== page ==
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Clubs in Iowa Affected by Flooding

DES MOINES, IA -- This week’s floods in the Midwest, particularly in Iowa, have affected for-profit and nonprofit fitness facilities throughout the state. While some fitness centers have reduced hours or programming, others have closed due to water damage or evacuation orders.

Flood waters made their way into the Waterloo, IA, River Plaza Athletic Club, which closed at noon Tuesday. Vern Nelson III, whose family owns the building that houses the club near the Cedar River, has been at the club nearly around the clock along with 10 to 15 staff members and friends. They have been sandbagging the building and pumping water out of the club.

“At this point, we’re not sure that if we pump it out [onto the street] that it’s not coming back in,” Nelson says. “It’s gotten much worse.”

As of this afternoon, water was about 2 inches deep in the cardio and free weight areas as well as the café and the locker rooms, Nelson says. Water also was flooding the swimming pool area, which is a level below the fitness areas. The basketball and racquetball courts, as well as the running track and aerobics room on the third and fourth levels, have not been affected, Nelson says.

Although Nelson and his staff have been trying to move equipment to higher areas of the club, he could not assess the damage. The 26,000-square-foot club is a former YMCA.

In Cedar Falls, IA, the wellness recreation center and the wellness recreation services office on the campus of the University of Northern Iowa were closed today because of flood concerns in that town. An American Red Cross shelter was set up at Northern Iowa’s West Gym, according to the Des Moines Register.

Gym F/X Fitness and Tanning in downtown Des Moines, where streets were flooded earlier today, has not closed, nor has it endured any water damage. However, the 10,000-square-foot, 800-member club had about half the traffic around the noon hour today than it usually does, co-owner Doug Van Wyk says. Many members have called to see if the club, located about six blocks from the Des Moines River, is still open.

“We’re going to be staying open as long as we can,” Van Wyk says.

Although the Riverfront Family YMCA in Des Moines also has not been flooded, the facility closed around 12:30 p.m. today as a precautionary measure. According to a Y employee, the Y is located 20 feet from the Des Moines River and has been warned by its electric company that it may lose power. The Riverfront YMCA has occupied its home in downtown Des Moines since 1957.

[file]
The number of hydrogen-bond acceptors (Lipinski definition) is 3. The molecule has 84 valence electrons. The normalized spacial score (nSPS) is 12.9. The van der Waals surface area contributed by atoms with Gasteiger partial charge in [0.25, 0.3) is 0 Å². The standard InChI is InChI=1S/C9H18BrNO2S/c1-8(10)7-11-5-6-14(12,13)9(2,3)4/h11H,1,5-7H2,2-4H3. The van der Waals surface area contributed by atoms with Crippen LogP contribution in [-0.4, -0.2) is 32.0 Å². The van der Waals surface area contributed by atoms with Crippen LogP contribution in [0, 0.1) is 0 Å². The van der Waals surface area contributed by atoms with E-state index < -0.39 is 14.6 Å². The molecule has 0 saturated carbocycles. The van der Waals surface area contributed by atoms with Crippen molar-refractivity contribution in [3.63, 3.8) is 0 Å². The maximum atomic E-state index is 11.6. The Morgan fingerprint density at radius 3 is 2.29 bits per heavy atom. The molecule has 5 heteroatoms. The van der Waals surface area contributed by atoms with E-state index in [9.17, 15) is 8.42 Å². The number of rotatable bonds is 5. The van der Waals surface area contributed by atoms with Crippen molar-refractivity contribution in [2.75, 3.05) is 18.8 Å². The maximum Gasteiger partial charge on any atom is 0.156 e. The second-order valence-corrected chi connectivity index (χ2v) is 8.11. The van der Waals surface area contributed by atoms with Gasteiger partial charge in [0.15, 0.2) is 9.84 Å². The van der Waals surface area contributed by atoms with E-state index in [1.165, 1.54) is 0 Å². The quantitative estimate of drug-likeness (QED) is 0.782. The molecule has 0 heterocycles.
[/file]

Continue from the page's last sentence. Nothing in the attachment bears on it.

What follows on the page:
All Y employees are expected to vacate the building this afternoon, she says.

“Right now, the river is staying in its banks, and we’re holding our own,” the employee says.

The Des Moines River is expected to come within 6 inches of the record height of 31.7 feet it reached during the floods of 1993, according to the Register. The prediction shows a slower, 3-foot increase to about 29 feet by 1 p.m. Thursday. Forecasts called for a 40 percent chance of showers and a better chance of heavy rain tonight into Thursday.

The Mason City YMCA in Mason City, IA, cancelled its group exercise classes and closed its pool Sunday due to weather concerns and a city-wide water closure. The Y was able to keep its children’s summer camp open, but the club had received a few complaints about the changes in programming, a front desk employee at the Y says.

Operators at the Family YMCA of Black Hawk County in Waterloo, IA, closed four hours early Tuesday night due to safety concerns. The Y isn’t in danger of being flooded, but in Waterloo, numerous bridges and streets have been closed due to flooding, says Arlen Parrish, finance director at the Y.

“Some staff found it difficult to get in and work, and some of our day care parents may have trouble [getting into the Y],” Parrish says. “The plan is to not close early today, but it’s raining, and that may change.”

Foot traffic at the Y was down a bit, but members were still using the facility, he says. The Y has about 3,500 members and has been in its building for the last 26 years.

If necessary, about half of the 60,000-square-foot Rockwell Collins Recreation Center in Cedar Rapids, IA, could be used as a shelter, director Mike Duffy says.

“This is going to be the worst year ever for most of these towns in Iowa,” Duffy says.

For updates on the floods in Iowa, check out Club Industry’s Fitness Business Pro’s blog.

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